Seed Libraries Thrive Across the Nation

by Beth Hurtubise

Whether living in a city, a suburb or deep in the woods, growing herbs, vegetables and other crops at home has become a passion for people all over the world. The benefit of at-home gardening doesn’t just stop with the food it produces; it’s also a hobby and source of entertainment for those who grow. And in recent years, organizations have started to recognize this large group of at-home gardeners and built up communities and resources centered around making gardening more accessible to anyone with an interest in the subject.

Seed Libraries are one such community and resource. Some, including the Portland Seed Library and the Bay Area Seed Interchange Library (BASIL), are organized and run by independent organizations. They don’t have fees and allow members to check out seeds; plant, grow and harvest the plants; and then return a portion of their crop for the library to use as the next generation of seeds. These seed libraries also include instructions for gardening, tips on the best seeds for certain neighborhoods and suggestions as to which seeds are the most difficult or prone to cross-pollination.

Another type of seed library is one that charges a membership fee for mail order seeds, like the Hudson Valley Seed Library. Members agree to pay $20 plus seed shipping costs each year in order to receive a high quality seed for planting. In this case, gardeners do not have to return seeds after harvest, but if they do, they will receive a discount on the next year’s membership fee. The Seed Library of Los Angeles (SLOLA) asks for a $10 lifetime membership fee for access to its seeds. It is run out of The Learning Garden at Venice High School and started with just a few highly researched seeds. This community lends seeds out to its over 85 members for planting and with the hopes that they will donate their best crops back to the organization. SLOLA also has members agree to a “safe seed pledge,” stating that they will not knowingly buy, grow, share or trade genetically engineered seeds or plants.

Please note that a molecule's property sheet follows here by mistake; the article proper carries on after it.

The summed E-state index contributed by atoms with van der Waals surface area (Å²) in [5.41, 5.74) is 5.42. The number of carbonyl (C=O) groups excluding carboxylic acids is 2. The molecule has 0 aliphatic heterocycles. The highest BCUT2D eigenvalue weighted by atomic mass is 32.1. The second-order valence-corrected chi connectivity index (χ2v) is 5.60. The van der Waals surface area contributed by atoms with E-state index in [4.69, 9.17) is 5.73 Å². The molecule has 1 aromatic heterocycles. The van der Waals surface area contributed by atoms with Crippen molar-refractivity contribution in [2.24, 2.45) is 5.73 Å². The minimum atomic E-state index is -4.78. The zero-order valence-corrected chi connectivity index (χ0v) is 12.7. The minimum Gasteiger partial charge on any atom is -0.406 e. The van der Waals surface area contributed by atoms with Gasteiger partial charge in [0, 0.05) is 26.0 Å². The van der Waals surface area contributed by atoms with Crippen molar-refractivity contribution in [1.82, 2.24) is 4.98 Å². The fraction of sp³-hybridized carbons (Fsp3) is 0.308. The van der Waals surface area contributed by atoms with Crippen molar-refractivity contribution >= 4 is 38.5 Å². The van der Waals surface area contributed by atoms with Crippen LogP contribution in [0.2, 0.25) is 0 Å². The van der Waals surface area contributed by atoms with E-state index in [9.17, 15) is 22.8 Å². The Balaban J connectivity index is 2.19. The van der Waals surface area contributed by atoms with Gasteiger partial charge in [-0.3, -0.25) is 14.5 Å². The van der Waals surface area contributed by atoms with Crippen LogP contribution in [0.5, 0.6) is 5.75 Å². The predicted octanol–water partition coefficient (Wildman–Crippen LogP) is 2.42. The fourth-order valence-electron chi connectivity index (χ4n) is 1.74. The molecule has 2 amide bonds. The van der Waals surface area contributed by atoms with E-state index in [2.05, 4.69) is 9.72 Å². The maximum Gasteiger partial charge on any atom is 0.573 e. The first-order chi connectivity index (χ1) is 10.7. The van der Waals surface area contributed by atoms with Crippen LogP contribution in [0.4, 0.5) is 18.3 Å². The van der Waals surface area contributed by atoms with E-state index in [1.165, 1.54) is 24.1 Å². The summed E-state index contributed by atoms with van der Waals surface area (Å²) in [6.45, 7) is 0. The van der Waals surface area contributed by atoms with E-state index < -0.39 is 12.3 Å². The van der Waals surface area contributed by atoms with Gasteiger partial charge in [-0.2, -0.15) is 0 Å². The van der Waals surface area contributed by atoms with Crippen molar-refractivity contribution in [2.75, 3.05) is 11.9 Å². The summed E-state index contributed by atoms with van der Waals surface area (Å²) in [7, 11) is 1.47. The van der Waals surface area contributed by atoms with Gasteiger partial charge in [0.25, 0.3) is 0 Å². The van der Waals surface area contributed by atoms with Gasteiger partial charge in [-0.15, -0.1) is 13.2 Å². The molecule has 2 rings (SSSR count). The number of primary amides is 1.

City public libraries have also began to open special sections so that members can check out books, movies and seeds all in one place. The San Francisco library system started the San Francisco Seed Library as a volunteer only initiative at their Potrero Hill and Hayes Valley Farm branches. It is free for anyone with a local library card to borrow, grow and return a portion of their crop. This seed library also has an online seed catalog and planting calendar, outlining tips for planting in the Bay Area’s many micro climates. Other public libraries have developed similar programs, including the Seed-to-Seed Library at a Fairfield, CT branch and the Richmond Grows Seed Lending Library in Richmond, CA.

The University of Illinois Chicago (UIC) is in the process of developing the Hull-House Seed Library, which will be free to anyone who signs up. They are one of the many organizations expanding on the seed library trend, one that does not look to be subsiding any time soon. We are now at a point in time where many people want to know where their food comes from. Even city dwellers gain a certain sense of pride from being able to grow the food they eat and serve. Seed libraries are a way to save money on food while meeting a community of like-minded people in your area and I think we will see more and more pop up in the near future.

If you’re interested in finding a seed library near you or starting one of your own, leave a comment and we’ll do our best to get you the information you need.

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